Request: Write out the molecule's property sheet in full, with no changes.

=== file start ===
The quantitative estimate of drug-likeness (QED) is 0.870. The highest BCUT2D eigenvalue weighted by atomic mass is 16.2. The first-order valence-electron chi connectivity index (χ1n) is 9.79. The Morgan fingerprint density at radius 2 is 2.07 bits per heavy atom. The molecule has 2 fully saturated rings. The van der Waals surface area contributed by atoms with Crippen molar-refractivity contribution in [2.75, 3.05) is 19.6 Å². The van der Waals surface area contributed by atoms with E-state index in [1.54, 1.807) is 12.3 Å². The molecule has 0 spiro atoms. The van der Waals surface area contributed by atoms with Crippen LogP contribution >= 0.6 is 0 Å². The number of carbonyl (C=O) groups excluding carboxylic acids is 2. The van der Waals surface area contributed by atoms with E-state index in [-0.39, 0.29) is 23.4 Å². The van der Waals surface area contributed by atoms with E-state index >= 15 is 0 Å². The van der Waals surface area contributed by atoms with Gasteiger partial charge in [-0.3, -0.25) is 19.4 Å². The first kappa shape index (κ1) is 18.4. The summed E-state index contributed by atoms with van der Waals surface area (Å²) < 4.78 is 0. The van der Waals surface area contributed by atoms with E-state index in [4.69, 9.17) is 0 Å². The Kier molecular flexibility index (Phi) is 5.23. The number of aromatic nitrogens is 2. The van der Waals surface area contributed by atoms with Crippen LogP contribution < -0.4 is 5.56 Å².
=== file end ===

The quantitative estimate of drug-likeness (QED) is 0.870. The highest BCUT2D eigenvalue weighted by atomic mass is 16.2. The first-order valence-electron chi connectivity index (χ1n) is 9.79. The Morgan fingerprint density at radius 2 is 2.07 bits per heavy atom. The molecule has 2 fully saturated rings. The van der Waals surface area contributed by atoms with Crippen molar-refractivity contribution in [2.75, 3.05) is 19.6 Å². The van der Waals surface area contributed by atoms with E-state index in [1.54, 1.807) is 12.3 Å². The molecule has 0 spiro atoms. The van der Waals surface area contributed by atoms with Crippen LogP contribution >= 0.6 is 0 Å². The number of carbonyl (C=O) groups excluding carboxylic acids is 2. The van der Waals surface area contributed by atoms with E-state index in [-0.39, 0.29) is 23.4 Å². The van der Waals surface area contributed by atoms with E-state index >= 15 is 0 Å². The van der Waals surface area contributed by atoms with Gasteiger partial charge in [-0.3, -0.25) is 19.4 Å². The first kappa shape index (κ1) is 18.4. The summed E-state index contributed by atoms with van der Waals surface area (Å²) < 4.78 is 0. The van der Waals surface area contributed by atoms with E-state index in [4.69, 9.17) is 0 Å². The Kier molecular flexibility index (Phi) is 5.23. The number of aromatic nitrogens is 2. The van der Waals surface area contributed by atoms with Crippen LogP contribution < -0.4 is 5.56 Å².